in woodworking

Panel Gauge Build

I finished my large panel gauge project. It’s the first build I’ve done that incorporates other-than-wood materials (in this case, lots of brass). I cut the boom arm and body of the gauge out of a giant chunk of 8/4 bubinga. I cut two arms and two bodies so I have the parts ready to go to also make a smaller version later.

I had some issues with tear out on the boom arms, but a card scraper got me the rest of the way. Moral of the story here is that I need to do better at taking the time to sharpen my hand planes.

For this build, the boom arm slides through the body via a deep mortise. I decided to drill out as much waste as possible for the mortise, but ended up drilling the holes too close together and had a situation where the outer holes didn’t hold and “collapsed” back in to the previous holes I had cut. This meant I had to chop out quite a bit, so I ended up using a mortise chisel in addition to paring chisels to get it to the lines.

Still, the ending mortise came out crisp and fit the boom arm well.

Next up, I had to shape the head of the gauge to not only look nice, but to shave off some waste to cut the weight down while also shaping to fit my hand. This provided me the first opportunity to use my new bow saw to cut the curves out for the body. I used a French curve to get a shape I liked.

I smoothed it with rasps and card scrapers. Then used a tap to cut out a screw hole in the wood to fit a brass screw. This screw tightly holds the boom arm at different lengths. The brass screw I had was a bit long so I shortened it with the hack saw. Also shown here: a brass fence on the underside of the gauge to register against the wood I’m marking. This is held in place with three brass screws fit flush by countersinking holes in the brass.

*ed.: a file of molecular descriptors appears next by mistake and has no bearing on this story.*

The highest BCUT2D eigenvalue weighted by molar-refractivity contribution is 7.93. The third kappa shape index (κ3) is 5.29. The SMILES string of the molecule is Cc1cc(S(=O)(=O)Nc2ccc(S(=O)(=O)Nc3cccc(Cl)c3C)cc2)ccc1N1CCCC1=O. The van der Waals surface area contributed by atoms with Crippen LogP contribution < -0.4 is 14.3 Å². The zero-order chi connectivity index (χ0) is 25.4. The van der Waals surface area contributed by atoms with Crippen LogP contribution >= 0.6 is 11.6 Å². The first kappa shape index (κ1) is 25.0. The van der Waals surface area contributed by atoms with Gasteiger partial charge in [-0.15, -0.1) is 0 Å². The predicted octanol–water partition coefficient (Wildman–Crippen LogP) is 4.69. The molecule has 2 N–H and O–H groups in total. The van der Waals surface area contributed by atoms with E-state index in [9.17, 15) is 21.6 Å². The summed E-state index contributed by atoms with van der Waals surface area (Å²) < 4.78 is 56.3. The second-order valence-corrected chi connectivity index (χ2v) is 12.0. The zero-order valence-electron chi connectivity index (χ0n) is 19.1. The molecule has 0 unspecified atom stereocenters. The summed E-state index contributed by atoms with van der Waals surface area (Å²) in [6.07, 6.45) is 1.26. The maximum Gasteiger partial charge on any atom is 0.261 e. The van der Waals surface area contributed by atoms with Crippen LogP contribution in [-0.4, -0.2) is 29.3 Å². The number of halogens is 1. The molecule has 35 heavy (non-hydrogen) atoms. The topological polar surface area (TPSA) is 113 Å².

I finished it with Osmo poly-wax. And here it is. One other detail I haven’t mentioned: I installed a 1/4″ brass bar in the boom arm so that the screw can tighten on it without damaging the wood.

On one end of the boom arm, I drilled a hole to fit a pencil. On the other end, I capped it with a small brass bar that serves to hold a marking knife. So I can use either side depending on my needs.One thing that I discovered during this build is that a card scraper works great on brass. My brass bar on the boom arm was a bit proud, so I scraped it right down with little effort. It’s also worth noting that the brass screws are so soft that you have to first set with regular screws and then take those out and swap in the brass. And that’s it. This project is another step in Semester One of the great Hand Tool School run by Shannon Rogers. Joining up with Shannon’s Apprenticeship program has transformed my woodworking. Going on my second year and I’m finally almost done with the first semester.